The Expression Pattern of the Acetoacetyl-CoA Synthetase and its Kinetic Parameters Facilitate the Use of Ketone Bodies in Liver during Feeding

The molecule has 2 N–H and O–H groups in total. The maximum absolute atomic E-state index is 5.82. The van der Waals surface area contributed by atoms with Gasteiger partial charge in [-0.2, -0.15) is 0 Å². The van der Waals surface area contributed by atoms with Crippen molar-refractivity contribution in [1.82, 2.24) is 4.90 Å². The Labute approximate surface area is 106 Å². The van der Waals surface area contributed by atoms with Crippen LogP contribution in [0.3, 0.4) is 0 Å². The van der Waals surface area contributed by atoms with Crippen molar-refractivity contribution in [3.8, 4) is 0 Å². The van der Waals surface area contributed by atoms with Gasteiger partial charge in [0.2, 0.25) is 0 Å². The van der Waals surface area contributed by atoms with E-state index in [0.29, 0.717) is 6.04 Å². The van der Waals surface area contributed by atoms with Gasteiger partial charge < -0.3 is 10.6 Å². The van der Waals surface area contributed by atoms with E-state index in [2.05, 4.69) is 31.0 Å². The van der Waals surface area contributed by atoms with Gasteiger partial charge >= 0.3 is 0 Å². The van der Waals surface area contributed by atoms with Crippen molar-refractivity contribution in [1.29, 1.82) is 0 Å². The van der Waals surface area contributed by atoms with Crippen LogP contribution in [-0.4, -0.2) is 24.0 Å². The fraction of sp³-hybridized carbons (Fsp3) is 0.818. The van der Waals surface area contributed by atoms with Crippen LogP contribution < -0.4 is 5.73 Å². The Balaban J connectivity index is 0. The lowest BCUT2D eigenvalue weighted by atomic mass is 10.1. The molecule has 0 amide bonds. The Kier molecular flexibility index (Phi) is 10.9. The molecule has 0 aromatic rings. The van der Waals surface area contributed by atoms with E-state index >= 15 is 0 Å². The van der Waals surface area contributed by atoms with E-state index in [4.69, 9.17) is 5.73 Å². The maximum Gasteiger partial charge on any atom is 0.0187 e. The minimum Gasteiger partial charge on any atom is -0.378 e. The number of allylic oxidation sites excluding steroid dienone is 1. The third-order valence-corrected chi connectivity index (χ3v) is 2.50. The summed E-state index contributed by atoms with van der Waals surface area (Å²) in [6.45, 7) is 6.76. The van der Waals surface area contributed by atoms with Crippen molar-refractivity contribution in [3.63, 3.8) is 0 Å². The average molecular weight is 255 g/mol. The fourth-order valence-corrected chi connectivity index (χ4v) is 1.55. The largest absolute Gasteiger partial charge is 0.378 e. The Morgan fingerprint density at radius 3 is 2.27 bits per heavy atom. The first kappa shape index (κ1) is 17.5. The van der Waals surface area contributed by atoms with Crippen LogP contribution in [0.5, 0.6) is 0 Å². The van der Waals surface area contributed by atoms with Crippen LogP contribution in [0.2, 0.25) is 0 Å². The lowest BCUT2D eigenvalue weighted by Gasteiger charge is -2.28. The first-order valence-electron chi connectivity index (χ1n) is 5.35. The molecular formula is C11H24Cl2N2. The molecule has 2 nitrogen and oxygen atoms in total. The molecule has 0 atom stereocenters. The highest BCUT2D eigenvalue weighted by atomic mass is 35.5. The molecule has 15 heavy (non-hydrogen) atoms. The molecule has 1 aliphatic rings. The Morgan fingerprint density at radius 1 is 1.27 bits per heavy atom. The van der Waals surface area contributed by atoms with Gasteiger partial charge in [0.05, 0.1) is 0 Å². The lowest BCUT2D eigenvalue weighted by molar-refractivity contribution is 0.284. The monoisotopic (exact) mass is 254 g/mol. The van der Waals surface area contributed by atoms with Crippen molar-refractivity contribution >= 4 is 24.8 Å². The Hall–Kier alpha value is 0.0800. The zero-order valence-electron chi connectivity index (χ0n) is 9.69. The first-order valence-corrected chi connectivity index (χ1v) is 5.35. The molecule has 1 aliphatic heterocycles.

Acetoacetyl-CoA synthetase (AACS) is a cytoplasmic enzyme that activates the ketone body acetoacetate for lipogenesis. Aacs is expressed in liver, thus this tissue produces and consumes ketone bodies. To understand this apparent paradox we studied the expression of Aacs in liver during the transition from fasting to feeding, and characterized the kinetic parameters of the human enzyme. We show that Aacs liver expression is down-regulated by fasting and only up-regulated after 5 h of refeeding, while the levels of circulating ketone bodies returned to basal levels within 20 min of food availability. Since the human enzyme has a high affinity for the ketone body acetoacetate (KM = 37.6 μM), these results indicates that AACS utilizes ketones during periods of feeding. Human AACS was also characterized as an acetylated enzyme in vivo, where lysine 633 (from a P4XGK domain) plays a critical role in the catalytic activity but not in the acetylation state of the protein.